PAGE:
https://doi.org/10.7554/eLife.27786.006
Figure 1—figure supplement 4
Zfp36 is a translational repressor.

The luciferase reporter was co-transfected into 293 T cells with either the lambdaN-Zfp36 expressing plasmid or the lambda-GFP expressing plasmid. The luciferase activity, the FLuc mRNA level, and the translatability (luciferase activity/FLuc mRNA level) were determined at 40 hr post transfection. The results represent the means (± SD) of three independent measurements.

https://doi.org/10.7554/eLife.27786.007
Figure 2 with 1 supplement
Generation of a Zfp36 V5-epitope tag knock-in mouse for mechanistic studies on the endogenous Zfp36.

(A) Workflow for generating a Zfp36-V5 knock-in mouse via CRISPR/Cas9-mediated genome editing. (B) Genotyping of the Zfp36-V5 knock-in mice using the two primers shown in (A). (C) Specific and unambiguous detection of Zfp36 using the V5-epitope in BMDMs from the Zfp36-V5 mice. BMDMs from wild-type and Zfp36-V5 mice were treated with 100 ng/ml LPS for 4 hr, followed by Western blot using an anti-V5 antibody. The doublet bands of Zfp36 are due to its post-translational modifications. (D) Efficient isolation of endogenous Zfp36 using the V5-epitope in BMDMs from the Zfp36-V5 mice. BMDMs from the Zfp36-V5 mice were stimulated with 100 ng/ml LPS for 4 hr, followed by UV254 crosslinking. An anti-V5 antibody and two different IgGs were used to IP the endogenous Zfp36 from the cell lysates, respectively. The input, IP samples, and supernatants were subjected to SDS-PAGE and Western blot analysis using an anti-V5 antibody. The following figure supplement is available for Figure 2.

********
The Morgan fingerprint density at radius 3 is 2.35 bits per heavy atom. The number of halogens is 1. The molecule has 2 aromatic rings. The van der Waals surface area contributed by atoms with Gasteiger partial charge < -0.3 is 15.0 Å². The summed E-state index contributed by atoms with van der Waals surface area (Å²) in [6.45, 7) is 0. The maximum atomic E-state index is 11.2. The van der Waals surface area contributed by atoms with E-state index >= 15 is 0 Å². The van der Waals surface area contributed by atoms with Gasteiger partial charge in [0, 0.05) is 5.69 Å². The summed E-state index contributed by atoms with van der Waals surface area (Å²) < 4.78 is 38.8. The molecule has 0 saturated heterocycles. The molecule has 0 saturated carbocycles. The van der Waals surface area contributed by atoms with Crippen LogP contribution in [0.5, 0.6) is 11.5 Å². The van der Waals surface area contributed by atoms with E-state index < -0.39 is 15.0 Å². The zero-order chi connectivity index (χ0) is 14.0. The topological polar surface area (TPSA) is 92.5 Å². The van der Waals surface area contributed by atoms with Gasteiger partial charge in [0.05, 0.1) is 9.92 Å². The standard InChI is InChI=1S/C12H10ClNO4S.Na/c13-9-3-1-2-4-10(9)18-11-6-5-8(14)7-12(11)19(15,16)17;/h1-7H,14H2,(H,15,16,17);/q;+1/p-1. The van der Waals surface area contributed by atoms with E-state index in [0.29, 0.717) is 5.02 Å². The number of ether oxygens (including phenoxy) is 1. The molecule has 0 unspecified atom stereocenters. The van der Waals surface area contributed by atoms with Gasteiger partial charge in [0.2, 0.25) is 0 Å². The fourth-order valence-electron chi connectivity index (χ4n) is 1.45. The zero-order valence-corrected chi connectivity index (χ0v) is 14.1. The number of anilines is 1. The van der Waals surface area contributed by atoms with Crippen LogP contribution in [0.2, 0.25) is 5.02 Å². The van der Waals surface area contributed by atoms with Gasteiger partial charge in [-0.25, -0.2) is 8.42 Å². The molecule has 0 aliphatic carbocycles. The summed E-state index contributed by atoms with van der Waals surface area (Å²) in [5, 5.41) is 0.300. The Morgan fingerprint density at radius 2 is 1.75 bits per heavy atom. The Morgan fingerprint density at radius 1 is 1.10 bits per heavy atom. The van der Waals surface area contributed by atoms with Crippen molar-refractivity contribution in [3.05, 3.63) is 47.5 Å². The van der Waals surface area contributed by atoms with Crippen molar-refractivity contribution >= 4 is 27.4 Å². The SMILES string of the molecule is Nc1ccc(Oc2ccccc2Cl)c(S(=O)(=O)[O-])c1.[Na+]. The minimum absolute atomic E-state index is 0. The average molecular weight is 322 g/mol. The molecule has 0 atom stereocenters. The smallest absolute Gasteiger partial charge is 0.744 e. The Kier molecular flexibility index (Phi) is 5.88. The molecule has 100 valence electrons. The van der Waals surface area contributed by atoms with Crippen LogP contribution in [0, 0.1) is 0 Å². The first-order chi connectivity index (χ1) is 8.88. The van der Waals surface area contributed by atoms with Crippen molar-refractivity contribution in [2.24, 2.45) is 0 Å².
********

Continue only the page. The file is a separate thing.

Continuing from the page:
https://doi.org/10.7554/eLife.27786.008
Figure 2—figure supplement 1
The Zfp36-V5 mouse is normal.